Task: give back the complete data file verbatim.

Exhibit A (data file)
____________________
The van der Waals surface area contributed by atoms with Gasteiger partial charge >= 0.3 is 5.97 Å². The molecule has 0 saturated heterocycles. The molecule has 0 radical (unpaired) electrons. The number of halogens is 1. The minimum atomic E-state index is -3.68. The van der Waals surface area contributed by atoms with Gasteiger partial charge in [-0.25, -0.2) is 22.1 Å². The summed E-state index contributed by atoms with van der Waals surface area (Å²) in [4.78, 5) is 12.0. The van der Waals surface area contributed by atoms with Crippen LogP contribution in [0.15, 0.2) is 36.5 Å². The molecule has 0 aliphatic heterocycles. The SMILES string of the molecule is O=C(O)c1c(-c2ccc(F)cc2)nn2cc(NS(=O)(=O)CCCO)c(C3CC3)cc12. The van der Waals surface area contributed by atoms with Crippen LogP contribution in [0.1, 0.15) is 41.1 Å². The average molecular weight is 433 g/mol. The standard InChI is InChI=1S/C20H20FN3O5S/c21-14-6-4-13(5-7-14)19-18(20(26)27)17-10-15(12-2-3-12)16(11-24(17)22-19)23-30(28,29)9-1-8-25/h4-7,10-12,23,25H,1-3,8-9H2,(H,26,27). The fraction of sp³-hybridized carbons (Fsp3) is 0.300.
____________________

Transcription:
The van der Waals surface area contributed by atoms with Gasteiger partial charge >= 0.3 is 5.97 Å². The molecule has 0 saturated heterocycles. The molecule has 0 radical (unpaired) electrons. The number of halogens is 1. The minimum atomic E-state index is -3.68. The van der Waals surface area contributed by atoms with Gasteiger partial charge in [-0.25, -0.2) is 22.1 Å². The summed E-state index contributed by atoms with van der Waals surface area (Å²) in [4.78, 5) is 12.0. The van der Waals surface area contributed by atoms with Crippen LogP contribution in [0.15, 0.2) is 36.5 Å². The molecule has 0 aliphatic heterocycles. The SMILES string of the molecule is O=C(O)c1c(-c2ccc(F)cc2)nn2cc(NS(=O)(=O)CCCO)c(C3CC3)cc12. The van der Waals surface area contributed by atoms with Crippen LogP contribution in [0.1, 0.15) is 41.1 Å². The average molecular weight is 433 g/mol. The standard InChI is InChI=1S/C20H20FN3O5S/c21-14-6-4-13(5-7-14)19-18(20(26)27)17-10-15(12-2-3-12)16(11-24(17)22-19)23-30(28,29)9-1-8-25/h4-7,10-12,23,25H,1-3,8-9H2,(H,26,27). The fraction of sp³-hybridized carbons (Fsp3) is 0.300.